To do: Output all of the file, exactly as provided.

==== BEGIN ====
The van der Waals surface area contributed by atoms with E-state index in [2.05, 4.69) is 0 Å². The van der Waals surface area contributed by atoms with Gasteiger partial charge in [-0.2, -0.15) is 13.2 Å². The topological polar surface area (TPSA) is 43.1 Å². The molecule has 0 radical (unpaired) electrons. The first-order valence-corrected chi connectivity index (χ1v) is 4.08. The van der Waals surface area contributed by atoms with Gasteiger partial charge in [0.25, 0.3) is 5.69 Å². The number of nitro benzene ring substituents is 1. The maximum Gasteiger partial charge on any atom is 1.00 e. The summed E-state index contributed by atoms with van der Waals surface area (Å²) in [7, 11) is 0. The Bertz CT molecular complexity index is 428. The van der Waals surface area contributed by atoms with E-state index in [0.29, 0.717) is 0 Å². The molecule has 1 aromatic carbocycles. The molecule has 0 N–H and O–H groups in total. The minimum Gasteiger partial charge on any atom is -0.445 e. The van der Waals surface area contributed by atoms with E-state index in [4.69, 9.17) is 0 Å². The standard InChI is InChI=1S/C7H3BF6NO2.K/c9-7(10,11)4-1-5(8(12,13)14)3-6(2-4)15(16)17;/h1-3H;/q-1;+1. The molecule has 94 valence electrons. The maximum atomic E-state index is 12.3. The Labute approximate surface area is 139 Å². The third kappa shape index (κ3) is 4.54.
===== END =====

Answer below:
The van der Waals surface area contributed by atoms with E-state index in [2.05, 4.69) is 0 Å². The van der Waals surface area contributed by atoms with Gasteiger partial charge in [-0.2, -0.15) is 13.2 Å². The topological polar surface area (TPSA) is 43.1 Å². The molecule has 0 radical (unpaired) electrons. The first-order valence-corrected chi connectivity index (χ1v) is 4.08. The van der Waals surface area contributed by atoms with Gasteiger partial charge in [0.25, 0.3) is 5.69 Å². The number of nitro benzene ring substituents is 1. The maximum Gasteiger partial charge on any atom is 1.00 e. The summed E-state index contributed by atoms with van der Waals surface area (Å²) in [7, 11) is 0. The Bertz CT molecular complexity index is 428. The van der Waals surface area contributed by atoms with E-state index in [0.29, 0.717) is 0 Å². The molecule has 1 aromatic carbocycles. The molecule has 0 N–H and O–H groups in total. The minimum Gasteiger partial charge on any atom is -0.445 e. The van der Waals surface area contributed by atoms with E-state index in [4.69, 9.17) is 0 Å². The standard InChI is InChI=1S/C7H3BF6NO2.K/c9-7(10,11)4-1-5(8(12,13)14)3-6(2-4)15(16)17;/h1-3H;/q-1;+1. The molecule has 94 valence electrons. The maximum atomic E-state index is 12.3. The Labute approximate surface area is 139 Å². The third kappa shape index (κ3) is 4.54.